Winter may be showing no signs of slowing down, but the impending 2019 Major League Baseball season, is about to kick off with the commencement of spring training. The Boston Red Sox are riding high coming off their dominant 2018 season that culminated with a resounding World Series victory. Outside of their bullpen there aren’t many roster questions. However, like any team, they bring a number of non-roster invitees each spring to camp, who may well end up playing a valuable role in the upcoming season. Let’s take a look at some of the most interesting non-roster players this year.
A light-hitting speedster in the past, Hernandez never received regular work in the majors until the past two years, where he has played as a partial regular with the San Francisco Giants, accumulating 724 at bats during that time. He no long possesses the same speed that saw him steal as many as 54 bases in a single minor league season. However, he has come into some power, as evidenced by the career-high 15 home runs (almost doubling his previous high of eight) he hit last year to go along with a .234 batting average and 40 RBIs in 414 at bats. Signed to a, he is a solid insurance policy for the team with lofty expectations like the Red Sox.
Putnam spent the previous four seasons before his surgery with the Chicago White Sox. An unfortunate close acquaintance with injuries, he has pitched well when he is able to take the mound. During his tenure in the Windy City, he was a combined 9-6 with a 2.71 ERA and six saves in 130 relief appearances. He struck out 149 in 139.1 innings, while yielding 56 walks and just 108 hits.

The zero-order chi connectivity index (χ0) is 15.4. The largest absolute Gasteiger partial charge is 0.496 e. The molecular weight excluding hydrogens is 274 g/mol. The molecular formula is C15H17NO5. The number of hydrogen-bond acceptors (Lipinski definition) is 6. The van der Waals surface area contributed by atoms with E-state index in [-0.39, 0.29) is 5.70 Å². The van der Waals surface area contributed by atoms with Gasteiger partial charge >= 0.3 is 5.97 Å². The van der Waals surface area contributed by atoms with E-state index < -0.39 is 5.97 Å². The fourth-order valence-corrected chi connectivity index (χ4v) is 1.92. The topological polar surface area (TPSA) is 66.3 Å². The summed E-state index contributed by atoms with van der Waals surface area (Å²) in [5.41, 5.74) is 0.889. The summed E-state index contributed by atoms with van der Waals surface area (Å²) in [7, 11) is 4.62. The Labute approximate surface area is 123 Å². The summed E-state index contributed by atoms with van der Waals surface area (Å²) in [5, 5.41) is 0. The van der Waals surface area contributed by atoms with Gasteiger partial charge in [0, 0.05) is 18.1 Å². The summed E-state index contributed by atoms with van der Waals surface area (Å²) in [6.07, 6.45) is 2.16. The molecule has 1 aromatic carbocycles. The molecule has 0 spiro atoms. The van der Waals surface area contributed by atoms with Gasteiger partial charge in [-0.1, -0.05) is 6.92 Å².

Never a hard thrower, his averagehas typically been around 90 MPH. He relies on a split-finger pitch that he throws more than half the time. That has all contributed to him getting a lot of swings and misses and softer contact. If, and that is a big if, he can come in healthy he could be a pleasant surprise in middle relief.
Carson Smith, Relief Pitcher: Excitement was high when Boston obtained the right-hander after a standout 2015 season with the Seattle Mariners in the Wade Miley trade. That season, just 25 years of age, he had posted a 2.31 ERA with 13 saves in 70 relief appearances with 92 strikeouts in 70 innings. In the three years since, significant injuries have limited him to a 2.66 ERA in just 29 appearances, spanning 23.2 innings with the Red Sox.
Possessing a fastball in the low 90s and a wipeout slider, he could go a long way to shoring up the pen if he could only stay healthy. He was outrighted off Boston’s 40-man roster after the World Series, but the team remains intrigued enough by his potential to have brought him back to give him another crack to fulfill the confidence they showed in him when he was first acquired. Don’t hold your breath on Smith’s health, as he will not play in any spring games and it could be a while before he sees the field due to his most recent recovery. However, don’t be surprised if he pops up at some point later in the year and proves himself to be an asset down the stretch.
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